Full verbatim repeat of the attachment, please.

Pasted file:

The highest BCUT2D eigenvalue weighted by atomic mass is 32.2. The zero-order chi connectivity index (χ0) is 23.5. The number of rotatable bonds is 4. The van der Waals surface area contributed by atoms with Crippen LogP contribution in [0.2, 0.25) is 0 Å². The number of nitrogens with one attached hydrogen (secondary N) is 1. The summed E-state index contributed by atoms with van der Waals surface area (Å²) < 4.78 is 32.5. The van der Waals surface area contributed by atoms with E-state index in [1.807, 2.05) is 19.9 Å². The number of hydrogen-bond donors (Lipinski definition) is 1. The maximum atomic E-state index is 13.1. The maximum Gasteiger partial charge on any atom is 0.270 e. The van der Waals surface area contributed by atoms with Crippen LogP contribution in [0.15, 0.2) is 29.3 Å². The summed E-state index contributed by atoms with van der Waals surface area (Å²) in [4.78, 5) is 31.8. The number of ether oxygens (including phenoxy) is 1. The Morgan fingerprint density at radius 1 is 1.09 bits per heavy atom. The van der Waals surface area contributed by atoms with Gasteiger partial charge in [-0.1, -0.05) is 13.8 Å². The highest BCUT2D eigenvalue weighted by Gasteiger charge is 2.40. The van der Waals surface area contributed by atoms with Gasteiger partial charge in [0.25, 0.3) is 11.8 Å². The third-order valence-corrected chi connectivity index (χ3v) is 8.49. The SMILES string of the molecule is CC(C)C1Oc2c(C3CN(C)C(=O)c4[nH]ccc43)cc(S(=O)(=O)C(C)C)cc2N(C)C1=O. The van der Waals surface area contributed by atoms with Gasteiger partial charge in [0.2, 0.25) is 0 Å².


The highest BCUT2D eigenvalue weighted by atomic mass is 32.2. The zero-order chi connectivity index (χ0) is 23.5. The number of rotatable bonds is 4. The van der Waals surface area contributed by atoms with Crippen LogP contribution in [0.2, 0.25) is 0 Å². The number of nitrogens with one attached hydrogen (secondary N) is 1. The summed E-state index contributed by atoms with van der Waals surface area (Å²) < 4.78 is 32.5. The van der Waals surface area contributed by atoms with E-state index in [1.807, 2.05) is 19.9 Å². The number of hydrogen-bond donors (Lipinski definition) is 1. The maximum atomic E-state index is 13.1. The maximum Gasteiger partial charge on any atom is 0.270 e. The van der Waals surface area contributed by atoms with Crippen LogP contribution in [0.15, 0.2) is 29.3 Å². The summed E-state index contributed by atoms with van der Waals surface area (Å²) in [4.78, 5) is 31.8. The number of ether oxygens (including phenoxy) is 1. The Morgan fingerprint density at radius 1 is 1.09 bits per heavy atom. The van der Waals surface area contributed by atoms with Gasteiger partial charge in [-0.1, -0.05) is 13.8 Å². The highest BCUT2D eigenvalue weighted by Gasteiger charge is 2.40. The van der Waals surface area contributed by atoms with Gasteiger partial charge in [0.25, 0.3) is 11.8 Å². The third-order valence-corrected chi connectivity index (χ3v) is 8.49. The SMILES string of the molecule is CC(C)C1Oc2c(C3CN(C)C(=O)c4[nH]ccc43)cc(S(=O)(=O)C(C)C)cc2N(C)C1=O. The van der Waals surface area contributed by atoms with Gasteiger partial charge in [0.2, 0.25) is 0 Å².